Women worldwide, May-June 2020

May 1, 2020

From the May-June 2020 issue of News & Letters

by Artemis

In March, in Los Angeles, several homeless families, mainly mothers with children, moved into 13 vacant homes among 200 vacant homes seized by the government for a cancelled freeway project. The group, Reclaiming Our Homes, was inspired by Moms 4 Housing (M4H), whose occupation of a corporate-owned vacant home resulted in allowing them to purchase the home. LA has 46,000 vacant housing units, and Oakland has 15,500, many owned by speculators who buy foreclosed homes, evicting the residents, often people of color, selling them at a higher rate and gentrifying the neighborhood. Dominique Walker of M4H stated, “The true crime lies in this society we live in that can normalize people living in the street. Shelter is a human right.”

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Rachel Lloyd

In March, Prince Charles awarded Rachel Lloyd a Companion of the Most Distinguished Order of St. Michael and St. George for showing outstanding international service. Escaping prostitution, Lloyd moved to New York in 1998, founding Girls Educational and Mentoring Service (GEMS), the U.S.’s largest service provider for victims of commercial sexual exploitation (CSE) and domestic trafficking. GEMS uses these terms instead of “child prostitutes” to “dismantle historic prejudices and stigmatizing labels that blame CSE victims for the trauma they have endured.” The organization influenced legislation, including 2008’s Safe Harbor for Exploited Youth Act, meaning youth arrested for prostitution will be presumed victims of sexual exploitation.

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The UN Secretary-General noted the “horrifying global surge in domestic violence” since the beginning of the COVID-19 lockdowns. Along with the World Health Organization, he called for governments to include measures against it in their plans to fight the pandemic. Data show a threefold increase in women killed by men in Britain. Lucy Hadley of Women’s Aid Federation England stated, “I think it’s important to make clear the corona virus doesn’t cause domestic abuse. It’s exacerbating those existing behaviors within relationships and making access to support and safety harder.” Fiona Dwyer of Solace stated, “What we see quite often is that telephones are smashed and computers hacked into, and access to social media and everything else is often forced to be deleted.”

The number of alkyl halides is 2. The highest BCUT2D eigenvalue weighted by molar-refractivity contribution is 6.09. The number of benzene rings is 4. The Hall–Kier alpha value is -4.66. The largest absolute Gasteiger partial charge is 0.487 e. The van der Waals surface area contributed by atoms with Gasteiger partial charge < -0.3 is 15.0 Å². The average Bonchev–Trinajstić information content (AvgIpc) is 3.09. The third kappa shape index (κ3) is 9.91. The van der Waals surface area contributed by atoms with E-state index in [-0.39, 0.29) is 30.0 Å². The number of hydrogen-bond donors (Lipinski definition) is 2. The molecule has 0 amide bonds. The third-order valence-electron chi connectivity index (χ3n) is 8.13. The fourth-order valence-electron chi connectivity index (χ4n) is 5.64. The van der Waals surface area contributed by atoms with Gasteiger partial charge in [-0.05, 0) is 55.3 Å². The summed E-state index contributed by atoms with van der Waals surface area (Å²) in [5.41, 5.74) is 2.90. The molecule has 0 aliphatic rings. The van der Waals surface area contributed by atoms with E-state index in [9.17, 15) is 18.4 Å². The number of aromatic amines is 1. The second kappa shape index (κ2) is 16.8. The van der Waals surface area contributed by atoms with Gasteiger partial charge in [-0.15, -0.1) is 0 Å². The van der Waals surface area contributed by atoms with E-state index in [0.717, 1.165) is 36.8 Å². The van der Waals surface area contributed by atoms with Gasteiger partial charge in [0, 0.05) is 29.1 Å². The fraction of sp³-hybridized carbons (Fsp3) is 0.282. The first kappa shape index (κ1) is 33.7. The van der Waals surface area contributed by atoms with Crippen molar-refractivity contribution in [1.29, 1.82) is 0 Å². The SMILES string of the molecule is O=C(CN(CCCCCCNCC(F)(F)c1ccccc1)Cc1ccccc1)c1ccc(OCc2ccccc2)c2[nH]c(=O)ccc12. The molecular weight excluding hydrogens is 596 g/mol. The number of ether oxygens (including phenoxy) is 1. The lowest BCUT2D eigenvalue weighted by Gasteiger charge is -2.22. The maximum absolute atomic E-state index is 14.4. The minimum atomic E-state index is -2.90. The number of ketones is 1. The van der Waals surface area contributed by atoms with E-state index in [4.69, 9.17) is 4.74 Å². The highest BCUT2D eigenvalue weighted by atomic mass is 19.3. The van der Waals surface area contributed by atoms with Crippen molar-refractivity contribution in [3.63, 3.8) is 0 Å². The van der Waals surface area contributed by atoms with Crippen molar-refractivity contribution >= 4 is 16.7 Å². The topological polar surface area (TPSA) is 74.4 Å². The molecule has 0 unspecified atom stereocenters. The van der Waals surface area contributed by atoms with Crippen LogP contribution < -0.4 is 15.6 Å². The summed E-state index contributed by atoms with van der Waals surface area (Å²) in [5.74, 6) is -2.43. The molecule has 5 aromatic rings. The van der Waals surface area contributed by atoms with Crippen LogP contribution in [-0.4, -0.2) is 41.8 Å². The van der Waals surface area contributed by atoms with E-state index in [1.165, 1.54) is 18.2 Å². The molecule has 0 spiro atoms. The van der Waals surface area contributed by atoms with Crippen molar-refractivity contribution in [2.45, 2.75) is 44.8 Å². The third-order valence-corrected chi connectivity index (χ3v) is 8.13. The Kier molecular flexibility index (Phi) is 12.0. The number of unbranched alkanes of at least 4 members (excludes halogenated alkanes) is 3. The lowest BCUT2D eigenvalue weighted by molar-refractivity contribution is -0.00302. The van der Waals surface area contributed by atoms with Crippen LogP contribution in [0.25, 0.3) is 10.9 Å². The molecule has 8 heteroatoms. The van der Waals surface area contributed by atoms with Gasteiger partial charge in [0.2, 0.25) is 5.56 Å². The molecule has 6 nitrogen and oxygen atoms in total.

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In Tokyo, Japan, the organization Colabo helps teen girls fleeing home due to abuse, poverty or other reasons. Its members drive a bus called the “Tsubomi Café” to the entertainment district to provide food and consultations to young women. Stating “recruitment for the sex industry is continuing,” they now work with a hotel operator who has offered his rooms to the girls since they are empty due to the coronavirus crisis.

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